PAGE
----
Sometimes I happen to be annoyed by the fact that the International Women's Day on March 8 has become one of the occasions that you add to the secular calendar of consumerism. But then I think that if even just for one day women can spend a few carefree hours, free of the tensions of everyday life, including family, children, work, grandparents, various commitments, this would be a beautiful thing!
The persistence of gender stereotypes exerts a strong influence on the disparities that still exist between men and women in the workplace, in the family and, consequently, in society, creating profound imbalances between the sexes.
For women it was always difficult to reconcile their identity as a mother with work. This is why many mothers after having a child decide to quit. In other cases the employer decides that for the same skill it is more convenient to hire a man rather than a woman and the discrimination is very often linked to the fear of motherhood, for which women are considered less reliable than men and the choice for them is often obliged by kids or career.
Women must become more proactive themselves as every woman is a leader. In the business world today proactivity is a key ingredient and the ability to self-manage their careers competence indispensable. Women often are less encouraged to proactivity. The stereotype of the male is much more oriented to individualism and proactivity to take charge than females marked by the taking care. Consequently, for women proactive behaviour is individualistic and is a bit less natural.
The importance of work in the lives of women is accompanied by the continuing difficulties in reconciling the internal and external roles in the family. The women present themselves as protagonists of change, the authors of their own lives; but cannot be the sun to press for the construction of the best balances. You do it, however, that all of society note of the needs of humanity and reproduction of domestic life, and especially that the structure of current work does not meet the needs of any individual, whether man or woman.
Just like my mom’s routine was not routine as she left her well paced out government job in her mid forties, upsetting a seemingly perfect life, which everyone was happy and proud, except herself and was tired of the routine but after that she waked up in beautiful resorts, and spent days at the beach or strolling through exotic cities.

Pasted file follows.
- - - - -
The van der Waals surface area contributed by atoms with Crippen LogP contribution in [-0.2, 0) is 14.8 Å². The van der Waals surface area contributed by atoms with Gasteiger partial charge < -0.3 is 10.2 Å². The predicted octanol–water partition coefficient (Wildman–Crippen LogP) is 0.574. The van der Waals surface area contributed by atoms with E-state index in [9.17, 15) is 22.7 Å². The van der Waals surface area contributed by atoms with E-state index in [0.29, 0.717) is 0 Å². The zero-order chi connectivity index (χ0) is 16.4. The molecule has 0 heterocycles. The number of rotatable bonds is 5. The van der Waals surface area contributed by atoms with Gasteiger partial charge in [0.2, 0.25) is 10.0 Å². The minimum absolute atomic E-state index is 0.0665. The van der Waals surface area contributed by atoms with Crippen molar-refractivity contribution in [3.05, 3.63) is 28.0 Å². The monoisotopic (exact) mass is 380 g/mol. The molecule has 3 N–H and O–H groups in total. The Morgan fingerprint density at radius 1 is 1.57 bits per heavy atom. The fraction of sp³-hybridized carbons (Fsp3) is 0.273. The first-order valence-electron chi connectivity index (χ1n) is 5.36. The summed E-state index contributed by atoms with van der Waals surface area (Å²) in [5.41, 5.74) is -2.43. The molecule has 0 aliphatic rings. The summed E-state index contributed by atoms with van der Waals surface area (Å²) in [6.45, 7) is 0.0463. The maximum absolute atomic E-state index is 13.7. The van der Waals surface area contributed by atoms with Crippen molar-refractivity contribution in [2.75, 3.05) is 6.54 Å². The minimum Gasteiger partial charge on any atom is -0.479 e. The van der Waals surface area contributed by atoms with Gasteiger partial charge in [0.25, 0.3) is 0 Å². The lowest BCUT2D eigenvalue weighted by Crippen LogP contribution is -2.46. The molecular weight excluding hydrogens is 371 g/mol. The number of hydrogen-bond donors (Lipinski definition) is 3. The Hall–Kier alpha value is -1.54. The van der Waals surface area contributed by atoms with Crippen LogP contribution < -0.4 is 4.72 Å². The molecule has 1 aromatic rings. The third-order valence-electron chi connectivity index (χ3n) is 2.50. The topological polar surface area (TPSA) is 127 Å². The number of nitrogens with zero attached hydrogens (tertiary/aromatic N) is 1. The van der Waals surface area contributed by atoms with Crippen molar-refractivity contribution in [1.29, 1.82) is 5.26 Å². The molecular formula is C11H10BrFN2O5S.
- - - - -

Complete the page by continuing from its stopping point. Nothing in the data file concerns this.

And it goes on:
As she often said after leaving her job, after making the most beautiful and most difficult of decision of her life and travelling places of her dreams, she has never felt more alive, happy and scared in her entire life. My dad and relatives call her a travel bug. An incurable disease and the beautiful she say with her decision to become a traveller indefinitely was not born overnight.
Nowadays, with the dismantling of the barriers that were used to hold different occupations, professional identities and social skills, with the ability for women to provide contributions in via formal response to the quality of work which can only come from their feelings, and yet with reality that drives us to critically rethink their role by accepting the challenge of competition imposed on women by the opposite sex.
In the world 250 million children do not have access to free education. At just 16 years old, without meaning to, Malala has become their ambassador. After the publication of her autobiography, the young Pakistani has received new death threats from the Taliban. She is the youngest winner of the Nobel Peace Prize known for her commitment to the success of the civil rights and the right to education banned by an edict of the Taliban, in the Swat valley.
Iranian visual artist Shirin Neshat, born in 1957, attempts to define the cauldron of multiculturalism in cultural institutions with her work poses a look at the complex social, religious and political duplicity that characterize her personal identity and the different identities of Muslim women around the world and got the Crystal Award given to talents who have used Art to improve the world by the World Economic Forum in Davos, Switzerland. Meanwhile, she is working on a new feature film, on the life and art of the legendary Egyptian singer Umm Kulthum, a universal symbol for women, who overcame every barrier.
Shirin Ebadi, a lawyer and the winner of Nobel Prize for Peace 2003, is a brave and determined woman who always challenges the violent and oppressive regime of their country. She was one of the first female judges in Iran and the first to become President of the Tehran City Court has opened many new avenues and perspectives in the forefront of fighting for civil rights, for peace and for the recognition of women. Currently Shirin Ebadi lives a forced exile in London while waiting to return to her country.
There are women who work as commanders of air with the head in the air and down to earth, or who are engaged as creators of new forms of exploration of professionals and territories, while others, with intelligence, passion and up to date expertise, look beyond, aiming at ambitious targets without losing the identity.
This is neither an advantage nor a boast, but often becomes boomerang. In the cultural model still dominant woman too often sacrifices herself and, if it is career, is seen as a traitor to the social mandate somehow not fulfilled or so respected.
The massive entry of women into the labour market, the introduction of new technologies and the growth of the service sector have changed the face of the work. The future of work means many more women to work, and this future has to bring gender equality.